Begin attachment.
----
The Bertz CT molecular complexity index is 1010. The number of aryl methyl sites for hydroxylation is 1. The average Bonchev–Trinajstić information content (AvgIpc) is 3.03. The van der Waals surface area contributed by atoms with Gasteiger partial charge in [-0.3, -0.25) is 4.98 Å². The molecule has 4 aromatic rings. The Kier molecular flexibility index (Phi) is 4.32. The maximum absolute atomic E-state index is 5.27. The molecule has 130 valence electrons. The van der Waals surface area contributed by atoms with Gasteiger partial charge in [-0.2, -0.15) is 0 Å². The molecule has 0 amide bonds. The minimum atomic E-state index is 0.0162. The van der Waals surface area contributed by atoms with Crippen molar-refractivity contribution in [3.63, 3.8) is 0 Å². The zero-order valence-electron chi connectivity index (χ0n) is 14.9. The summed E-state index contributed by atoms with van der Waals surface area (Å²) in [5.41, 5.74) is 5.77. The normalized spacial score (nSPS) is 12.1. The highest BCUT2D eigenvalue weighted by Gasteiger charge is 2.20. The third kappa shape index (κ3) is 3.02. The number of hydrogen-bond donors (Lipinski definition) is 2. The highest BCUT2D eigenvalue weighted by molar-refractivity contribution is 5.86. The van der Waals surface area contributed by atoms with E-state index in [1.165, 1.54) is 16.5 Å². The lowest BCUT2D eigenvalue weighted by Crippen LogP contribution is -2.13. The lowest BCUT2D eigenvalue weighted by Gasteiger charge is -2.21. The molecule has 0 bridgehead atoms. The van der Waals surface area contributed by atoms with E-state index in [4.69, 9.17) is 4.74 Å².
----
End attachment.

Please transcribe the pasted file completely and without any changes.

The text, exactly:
The Bertz CT molecular complexity index is 1010. The number of aryl methyl sites for hydroxylation is 1. The average Bonchev–Trinajstić information content (AvgIpc) is 3.03. The van der Waals surface area contributed by atoms with Gasteiger partial charge in [-0.3, -0.25) is 4.98 Å². The molecule has 4 aromatic rings. The Kier molecular flexibility index (Phi) is 4.32. The maximum absolute atomic E-state index is 5.27. The molecule has 130 valence electrons. The van der Waals surface area contributed by atoms with Gasteiger partial charge in [-0.2, -0.15) is 0 Å². The molecule has 0 amide bonds. The minimum atomic E-state index is 0.0162. The van der Waals surface area contributed by atoms with Crippen molar-refractivity contribution in [3.63, 3.8) is 0 Å². The zero-order valence-electron chi connectivity index (χ0n) is 14.9. The summed E-state index contributed by atoms with van der Waals surface area (Å²) in [5.41, 5.74) is 5.77. The normalized spacial score (nSPS) is 12.1. The highest BCUT2D eigenvalue weighted by Gasteiger charge is 2.20. The third kappa shape index (κ3) is 3.02. The number of hydrogen-bond donors (Lipinski definition) is 2. The highest BCUT2D eigenvalue weighted by molar-refractivity contribution is 5.86. The van der Waals surface area contributed by atoms with E-state index in [1.165, 1.54) is 16.5 Å². The lowest BCUT2D eigenvalue weighted by Crippen LogP contribution is -2.13. The lowest BCUT2D eigenvalue weighted by Gasteiger charge is -2.21. The molecule has 0 bridgehead atoms. The van der Waals surface area contributed by atoms with E-state index in [4.69, 9.17) is 4.74 Å².